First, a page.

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Friday round-up

For the Los Angeles Times, David Savage reports that “Wedding cakes and same-sex marriages are back before the Supreme Court, and this time the justices are being asked to rule broadly that the 1st Amendment’s protection of the ‘free exercise’ of religion shields conservative Christians from state civil rights laws.” At Rewire.News, Jessica Mason Pieklo writes that the petitioners in Klein v. Oregon Bureau of Labor and Industries, which stems from two bakery owners’ refusal on religious grounds to make a custom cake for a same-sex wedding, “are asking the Court to overturn nearly 30 years of precedent to allow any religious objector to discriminate against LGTBQ people.”


  • At The National Law Journal (subscription or registration required), Marcia Coyle and Tony Mauro report that after a “book author’s claim that Justice Ruth Bader Ginsburg has imposed a 100-year restriction on access to her U.S. Supreme Court papers after she leaves the bench triggered a swirl of criticism and concern this week among historians, journalists and law professors,” “it turns out the 100-year restriction as stated in the new book “Ruth Bader Ginsburg: A Life,” wasn’t accurate.”
  • For Capitol Media Services (via, Howard Fischer reports that, as explained in a recent filing in Swartz v. Rodriguez, “[t]he Trump administration wants the U.S. Supreme Court to conclude that the mother of a Mexican teen shot by a Border Patrol agent through the fence at Nogales has no right to sue.”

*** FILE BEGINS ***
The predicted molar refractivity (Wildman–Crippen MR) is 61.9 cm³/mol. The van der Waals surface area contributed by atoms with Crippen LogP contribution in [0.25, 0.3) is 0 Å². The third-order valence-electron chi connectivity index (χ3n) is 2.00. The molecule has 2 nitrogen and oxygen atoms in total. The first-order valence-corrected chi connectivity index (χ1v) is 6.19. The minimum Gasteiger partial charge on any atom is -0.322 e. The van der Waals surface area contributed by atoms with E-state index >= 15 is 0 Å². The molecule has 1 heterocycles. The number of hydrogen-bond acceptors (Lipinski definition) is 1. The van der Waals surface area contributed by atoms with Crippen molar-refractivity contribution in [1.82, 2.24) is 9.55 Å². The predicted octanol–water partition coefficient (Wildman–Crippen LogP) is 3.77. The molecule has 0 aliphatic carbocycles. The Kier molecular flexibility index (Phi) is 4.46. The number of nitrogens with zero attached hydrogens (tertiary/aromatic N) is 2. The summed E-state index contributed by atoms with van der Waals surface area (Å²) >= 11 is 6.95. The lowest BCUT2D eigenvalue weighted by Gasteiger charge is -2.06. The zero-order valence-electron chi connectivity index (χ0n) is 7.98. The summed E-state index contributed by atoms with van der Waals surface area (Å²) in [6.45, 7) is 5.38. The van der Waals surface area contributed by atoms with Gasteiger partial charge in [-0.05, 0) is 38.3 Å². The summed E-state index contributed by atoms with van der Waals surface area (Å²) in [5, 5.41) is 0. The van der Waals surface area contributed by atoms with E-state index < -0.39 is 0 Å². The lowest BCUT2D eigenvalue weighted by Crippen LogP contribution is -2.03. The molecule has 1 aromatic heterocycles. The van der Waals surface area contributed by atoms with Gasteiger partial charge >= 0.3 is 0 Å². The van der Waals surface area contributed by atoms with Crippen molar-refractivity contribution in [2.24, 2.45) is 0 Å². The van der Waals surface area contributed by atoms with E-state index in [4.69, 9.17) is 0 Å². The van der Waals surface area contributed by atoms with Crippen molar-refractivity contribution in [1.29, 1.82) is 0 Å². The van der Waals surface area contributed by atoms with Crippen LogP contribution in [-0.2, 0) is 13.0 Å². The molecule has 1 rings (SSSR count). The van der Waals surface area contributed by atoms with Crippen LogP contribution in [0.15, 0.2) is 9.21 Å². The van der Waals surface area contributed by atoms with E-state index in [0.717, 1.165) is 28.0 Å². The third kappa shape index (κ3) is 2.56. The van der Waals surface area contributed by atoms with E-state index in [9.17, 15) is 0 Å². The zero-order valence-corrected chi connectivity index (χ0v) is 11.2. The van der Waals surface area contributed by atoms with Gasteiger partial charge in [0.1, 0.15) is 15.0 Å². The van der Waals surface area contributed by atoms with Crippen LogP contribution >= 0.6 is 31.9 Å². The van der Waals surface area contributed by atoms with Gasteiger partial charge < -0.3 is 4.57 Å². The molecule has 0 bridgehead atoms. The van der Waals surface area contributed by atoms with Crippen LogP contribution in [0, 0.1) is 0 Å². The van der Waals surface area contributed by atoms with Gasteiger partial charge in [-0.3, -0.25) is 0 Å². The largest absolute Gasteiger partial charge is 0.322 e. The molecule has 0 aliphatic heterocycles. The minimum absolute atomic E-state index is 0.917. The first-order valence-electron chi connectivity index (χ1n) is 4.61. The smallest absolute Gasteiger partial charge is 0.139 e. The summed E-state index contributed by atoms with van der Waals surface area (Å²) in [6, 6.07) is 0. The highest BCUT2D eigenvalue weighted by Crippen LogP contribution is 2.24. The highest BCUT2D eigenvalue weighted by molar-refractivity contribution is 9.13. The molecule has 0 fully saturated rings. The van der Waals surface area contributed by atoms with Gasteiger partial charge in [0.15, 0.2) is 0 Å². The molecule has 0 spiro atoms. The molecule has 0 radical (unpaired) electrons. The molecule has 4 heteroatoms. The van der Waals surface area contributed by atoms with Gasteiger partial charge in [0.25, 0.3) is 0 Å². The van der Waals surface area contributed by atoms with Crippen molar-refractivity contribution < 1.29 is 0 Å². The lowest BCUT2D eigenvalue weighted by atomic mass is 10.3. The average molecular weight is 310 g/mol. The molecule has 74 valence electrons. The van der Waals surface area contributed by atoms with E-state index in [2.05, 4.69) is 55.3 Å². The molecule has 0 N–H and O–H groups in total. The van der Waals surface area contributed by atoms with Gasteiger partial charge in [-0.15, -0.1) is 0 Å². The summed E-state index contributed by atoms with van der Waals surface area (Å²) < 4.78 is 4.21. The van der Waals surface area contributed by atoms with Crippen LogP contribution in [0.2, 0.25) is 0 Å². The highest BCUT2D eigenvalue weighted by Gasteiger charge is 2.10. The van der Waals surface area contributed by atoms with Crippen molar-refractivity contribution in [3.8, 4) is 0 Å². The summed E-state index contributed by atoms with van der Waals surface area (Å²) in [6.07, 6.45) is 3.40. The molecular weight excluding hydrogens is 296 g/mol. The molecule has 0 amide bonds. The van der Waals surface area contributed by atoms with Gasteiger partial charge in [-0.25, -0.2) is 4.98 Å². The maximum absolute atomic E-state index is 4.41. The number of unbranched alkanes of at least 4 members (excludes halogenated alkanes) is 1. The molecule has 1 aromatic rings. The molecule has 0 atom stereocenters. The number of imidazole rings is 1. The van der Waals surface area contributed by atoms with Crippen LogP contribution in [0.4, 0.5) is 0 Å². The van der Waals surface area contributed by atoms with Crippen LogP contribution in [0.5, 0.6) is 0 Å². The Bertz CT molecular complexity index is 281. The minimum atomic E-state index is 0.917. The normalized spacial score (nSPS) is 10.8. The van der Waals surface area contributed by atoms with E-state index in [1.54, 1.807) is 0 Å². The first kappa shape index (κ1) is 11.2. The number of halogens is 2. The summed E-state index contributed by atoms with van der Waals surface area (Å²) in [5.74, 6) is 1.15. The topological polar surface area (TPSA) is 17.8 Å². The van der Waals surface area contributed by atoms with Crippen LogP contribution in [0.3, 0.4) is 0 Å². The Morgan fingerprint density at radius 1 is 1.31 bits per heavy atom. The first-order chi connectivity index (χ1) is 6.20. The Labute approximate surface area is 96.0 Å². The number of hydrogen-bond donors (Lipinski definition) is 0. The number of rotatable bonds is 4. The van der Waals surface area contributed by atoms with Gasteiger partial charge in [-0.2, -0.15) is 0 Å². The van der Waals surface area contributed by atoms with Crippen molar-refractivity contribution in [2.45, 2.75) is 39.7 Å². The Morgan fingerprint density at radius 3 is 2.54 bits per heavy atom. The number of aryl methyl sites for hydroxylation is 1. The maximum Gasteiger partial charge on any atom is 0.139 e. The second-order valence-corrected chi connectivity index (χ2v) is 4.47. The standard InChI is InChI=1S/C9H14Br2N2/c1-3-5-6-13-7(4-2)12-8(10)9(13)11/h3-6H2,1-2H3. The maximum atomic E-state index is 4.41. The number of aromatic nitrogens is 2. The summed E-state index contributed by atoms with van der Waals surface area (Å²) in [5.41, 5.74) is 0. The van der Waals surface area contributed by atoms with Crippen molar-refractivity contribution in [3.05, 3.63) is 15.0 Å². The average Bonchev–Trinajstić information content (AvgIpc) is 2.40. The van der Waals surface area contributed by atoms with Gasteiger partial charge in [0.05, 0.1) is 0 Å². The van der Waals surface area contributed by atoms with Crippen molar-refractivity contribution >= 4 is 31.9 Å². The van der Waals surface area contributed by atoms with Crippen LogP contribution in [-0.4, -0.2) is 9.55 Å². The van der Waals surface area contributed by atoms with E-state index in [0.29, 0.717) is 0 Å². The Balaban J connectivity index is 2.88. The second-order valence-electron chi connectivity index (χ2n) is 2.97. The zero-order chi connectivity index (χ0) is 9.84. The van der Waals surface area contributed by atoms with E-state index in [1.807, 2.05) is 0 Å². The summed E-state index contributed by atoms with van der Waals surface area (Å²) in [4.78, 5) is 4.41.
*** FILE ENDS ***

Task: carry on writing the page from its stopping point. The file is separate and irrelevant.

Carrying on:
• At The Federalist, Thomas Wheatley weighs in on the court’s pending partisan-gerrymandering cases, Rucho v. Common Cause and Lamone v. Benisek, arguing that although “[i]t may be true gerrymandering is bad for our republic,” “the courts have no business resolving it.”
  • In an op-ed for The New York Times, Linda Greenhouse worries that the court’s recent rulings in several death-penalty cases reveal “a steady corrosion of the justices’ ability to work together and a corresponding loss of situational awareness of the court’s place in the political order and in American society.”
  • In an op-ed for The Hill, Tony Francois urges the court to review Robertson v. United States, a Clean Water Act case that “would clarify the incoherence of the government’s definition of ‘navigable waters,’ while serving to restrain regulatory agencies from further vindictive actions against property owners.”
  • For Washington Monthly, Stephanie Mencimer maintains that Joan Biskupic’s recent biography of Chief Justice John Roberts “makes painfully clear that the defining feature of Roberts’s legal career has been his relentless efforts to roll back any measures to combat racial inequality and to make life more difficult for minorities.”
  • In an analysis at Law360 (subscription required), Jimmy Hoover notes that “Justice Elena Kagan is one of four Democratic appointees to the U.S. Supreme Court, but she, perhaps more than any other, has fought against the court’s recent rightward drift by trying to get her conservative colleagues to come to the table and compromise.”

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Recommended Citation: Edith Roberts, Friday round-up, SCOTUSblog (Apr. 12, 2019, 7:00 AM),